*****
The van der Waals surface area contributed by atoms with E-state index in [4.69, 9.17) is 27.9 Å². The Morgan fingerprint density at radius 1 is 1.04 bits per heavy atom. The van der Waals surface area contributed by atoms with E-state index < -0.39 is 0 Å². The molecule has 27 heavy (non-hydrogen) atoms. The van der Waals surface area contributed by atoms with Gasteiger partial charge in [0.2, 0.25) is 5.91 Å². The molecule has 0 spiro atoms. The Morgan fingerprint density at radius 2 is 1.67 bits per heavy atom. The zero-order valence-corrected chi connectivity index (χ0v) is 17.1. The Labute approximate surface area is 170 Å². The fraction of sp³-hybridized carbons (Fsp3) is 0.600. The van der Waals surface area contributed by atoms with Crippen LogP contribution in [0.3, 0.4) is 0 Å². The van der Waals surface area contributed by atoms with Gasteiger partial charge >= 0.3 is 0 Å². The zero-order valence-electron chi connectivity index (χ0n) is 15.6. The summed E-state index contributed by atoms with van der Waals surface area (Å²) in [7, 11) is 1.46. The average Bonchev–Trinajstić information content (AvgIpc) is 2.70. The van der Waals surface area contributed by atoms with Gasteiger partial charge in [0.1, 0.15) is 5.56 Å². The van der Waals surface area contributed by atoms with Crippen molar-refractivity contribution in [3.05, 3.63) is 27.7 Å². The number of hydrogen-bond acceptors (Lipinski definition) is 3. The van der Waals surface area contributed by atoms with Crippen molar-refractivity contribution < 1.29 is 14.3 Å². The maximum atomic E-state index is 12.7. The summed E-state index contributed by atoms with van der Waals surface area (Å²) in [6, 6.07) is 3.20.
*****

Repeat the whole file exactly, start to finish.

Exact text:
The van der Waals surface area contributed by atoms with E-state index in [4.69, 9.17) is 27.9 Å². The Morgan fingerprint density at radius 1 is 1.04 bits per heavy atom. The van der Waals surface area contributed by atoms with E-state index < -0.39 is 0 Å². The molecule has 27 heavy (non-hydrogen) atoms. The van der Waals surface area contributed by atoms with Gasteiger partial charge in [0.2, 0.25) is 5.91 Å². The molecule has 0 spiro atoms. The Morgan fingerprint density at radius 2 is 1.67 bits per heavy atom. The zero-order valence-corrected chi connectivity index (χ0v) is 17.1. The Labute approximate surface area is 170 Å². The fraction of sp³-hybridized carbons (Fsp3) is 0.600. The van der Waals surface area contributed by atoms with Crippen LogP contribution in [0.3, 0.4) is 0 Å². The van der Waals surface area contributed by atoms with Gasteiger partial charge >= 0.3 is 0 Å². The zero-order valence-electron chi connectivity index (χ0n) is 15.6. The summed E-state index contributed by atoms with van der Waals surface area (Å²) in [7, 11) is 1.46. The average Bonchev–Trinajstić information content (AvgIpc) is 2.70. The van der Waals surface area contributed by atoms with Gasteiger partial charge in [0.1, 0.15) is 5.56 Å². The van der Waals surface area contributed by atoms with Crippen molar-refractivity contribution in [3.05, 3.63) is 27.7 Å². The number of hydrogen-bond acceptors (Lipinski definition) is 3. The van der Waals surface area contributed by atoms with Crippen molar-refractivity contribution < 1.29 is 14.3 Å². The maximum atomic E-state index is 12.7. The summed E-state index contributed by atoms with van der Waals surface area (Å²) in [6, 6.07) is 3.20.